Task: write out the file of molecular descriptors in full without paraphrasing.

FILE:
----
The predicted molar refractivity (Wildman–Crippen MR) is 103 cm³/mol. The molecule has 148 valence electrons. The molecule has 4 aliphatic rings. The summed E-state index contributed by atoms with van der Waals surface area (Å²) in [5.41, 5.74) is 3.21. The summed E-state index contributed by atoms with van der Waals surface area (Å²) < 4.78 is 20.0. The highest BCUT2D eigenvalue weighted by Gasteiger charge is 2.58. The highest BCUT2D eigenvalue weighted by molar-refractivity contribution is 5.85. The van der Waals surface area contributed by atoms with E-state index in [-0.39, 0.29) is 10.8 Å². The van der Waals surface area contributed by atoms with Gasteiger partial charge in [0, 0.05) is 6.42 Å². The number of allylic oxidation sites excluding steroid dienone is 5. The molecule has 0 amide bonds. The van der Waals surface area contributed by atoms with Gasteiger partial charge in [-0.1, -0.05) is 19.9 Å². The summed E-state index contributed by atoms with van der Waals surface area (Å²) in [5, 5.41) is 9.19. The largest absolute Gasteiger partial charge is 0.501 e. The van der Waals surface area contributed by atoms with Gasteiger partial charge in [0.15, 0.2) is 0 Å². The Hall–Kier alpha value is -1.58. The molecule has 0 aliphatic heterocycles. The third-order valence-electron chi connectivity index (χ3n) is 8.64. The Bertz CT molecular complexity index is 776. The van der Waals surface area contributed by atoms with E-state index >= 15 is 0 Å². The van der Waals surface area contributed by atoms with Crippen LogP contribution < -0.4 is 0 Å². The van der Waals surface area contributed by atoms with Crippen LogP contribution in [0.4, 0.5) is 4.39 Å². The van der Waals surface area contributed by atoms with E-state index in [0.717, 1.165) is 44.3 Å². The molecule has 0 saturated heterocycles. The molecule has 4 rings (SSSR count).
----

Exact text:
The predicted molar refractivity (Wildman–Crippen MR) is 103 cm³/mol. The molecule has 148 valence electrons. The molecule has 4 aliphatic rings. The summed E-state index contributed by atoms with van der Waals surface area (Å²) in [5.41, 5.74) is 3.21. The summed E-state index contributed by atoms with van der Waals surface area (Å²) < 4.78 is 20.0. The highest BCUT2D eigenvalue weighted by Gasteiger charge is 2.58. The highest BCUT2D eigenvalue weighted by molar-refractivity contribution is 5.85. The van der Waals surface area contributed by atoms with E-state index in [-0.39, 0.29) is 10.8 Å². The van der Waals surface area contributed by atoms with Gasteiger partial charge in [0, 0.05) is 6.42 Å². The number of allylic oxidation sites excluding steroid dienone is 5. The molecule has 0 amide bonds. The van der Waals surface area contributed by atoms with Gasteiger partial charge in [-0.1, -0.05) is 19.9 Å². The summed E-state index contributed by atoms with van der Waals surface area (Å²) in [5, 5.41) is 9.19. The largest absolute Gasteiger partial charge is 0.501 e. The van der Waals surface area contributed by atoms with Gasteiger partial charge in [0.15, 0.2) is 0 Å². The Hall–Kier alpha value is -1.58. The molecule has 0 aliphatic heterocycles. The third-order valence-electron chi connectivity index (χ3n) is 8.64. The Bertz CT molecular complexity index is 776. The van der Waals surface area contributed by atoms with E-state index >= 15 is 0 Å². The van der Waals surface area contributed by atoms with Crippen LogP contribution < -0.4 is 0 Å². The van der Waals surface area contributed by atoms with Crippen LogP contribution in [0.4, 0.5) is 4.39 Å². The van der Waals surface area contributed by atoms with E-state index in [0.717, 1.165) is 44.3 Å². The molecule has 0 saturated heterocycles. The molecule has 4 rings (SSSR count).